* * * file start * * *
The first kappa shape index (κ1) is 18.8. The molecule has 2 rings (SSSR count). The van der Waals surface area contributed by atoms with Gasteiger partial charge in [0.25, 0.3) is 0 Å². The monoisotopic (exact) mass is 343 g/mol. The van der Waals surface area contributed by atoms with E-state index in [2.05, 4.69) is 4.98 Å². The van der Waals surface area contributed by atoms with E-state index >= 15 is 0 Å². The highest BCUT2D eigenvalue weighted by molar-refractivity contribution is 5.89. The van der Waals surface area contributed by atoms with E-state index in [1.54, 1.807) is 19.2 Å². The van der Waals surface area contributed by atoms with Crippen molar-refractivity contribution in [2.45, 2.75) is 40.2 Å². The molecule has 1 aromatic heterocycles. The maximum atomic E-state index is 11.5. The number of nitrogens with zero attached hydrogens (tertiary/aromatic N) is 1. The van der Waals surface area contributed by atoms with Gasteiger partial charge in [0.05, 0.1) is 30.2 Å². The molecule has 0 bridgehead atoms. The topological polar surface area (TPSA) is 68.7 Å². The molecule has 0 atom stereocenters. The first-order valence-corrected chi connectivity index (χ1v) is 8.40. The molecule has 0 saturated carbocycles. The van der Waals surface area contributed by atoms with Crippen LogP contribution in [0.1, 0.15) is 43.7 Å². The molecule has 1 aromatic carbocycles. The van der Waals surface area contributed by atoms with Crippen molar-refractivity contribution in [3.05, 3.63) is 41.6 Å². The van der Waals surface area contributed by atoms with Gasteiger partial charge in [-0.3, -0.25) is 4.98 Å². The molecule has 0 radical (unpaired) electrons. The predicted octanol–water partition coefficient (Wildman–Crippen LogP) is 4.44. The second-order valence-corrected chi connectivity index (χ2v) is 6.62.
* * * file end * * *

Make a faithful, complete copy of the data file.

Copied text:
The first kappa shape index (κ1) is 18.8. The molecule has 2 rings (SSSR count). The van der Waals surface area contributed by atoms with Gasteiger partial charge in [0.25, 0.3) is 0 Å². The monoisotopic (exact) mass is 343 g/mol. The van der Waals surface area contributed by atoms with E-state index in [2.05, 4.69) is 4.98 Å². The van der Waals surface area contributed by atoms with E-state index >= 15 is 0 Å². The highest BCUT2D eigenvalue weighted by molar-refractivity contribution is 5.89. The van der Waals surface area contributed by atoms with E-state index in [1.54, 1.807) is 19.2 Å². The van der Waals surface area contributed by atoms with Crippen molar-refractivity contribution in [2.45, 2.75) is 40.2 Å². The molecule has 1 aromatic heterocycles. The maximum atomic E-state index is 11.5. The number of nitrogens with zero attached hydrogens (tertiary/aromatic N) is 1. The van der Waals surface area contributed by atoms with Gasteiger partial charge in [0.05, 0.1) is 30.2 Å². The molecule has 0 bridgehead atoms. The topological polar surface area (TPSA) is 68.7 Å². The molecule has 0 atom stereocenters. The first-order valence-corrected chi connectivity index (χ1v) is 8.40. The molecule has 0 saturated carbocycles. The van der Waals surface area contributed by atoms with Crippen LogP contribution in [0.1, 0.15) is 43.7 Å². The molecule has 1 aromatic carbocycles. The van der Waals surface area contributed by atoms with Crippen molar-refractivity contribution in [3.05, 3.63) is 41.6 Å². The van der Waals surface area contributed by atoms with Gasteiger partial charge in [-0.3, -0.25) is 4.98 Å². The molecule has 0 radical (unpaired) electrons. The predicted octanol–water partition coefficient (Wildman–Crippen LogP) is 4.44. The second-order valence-corrected chi connectivity index (χ2v) is 6.62.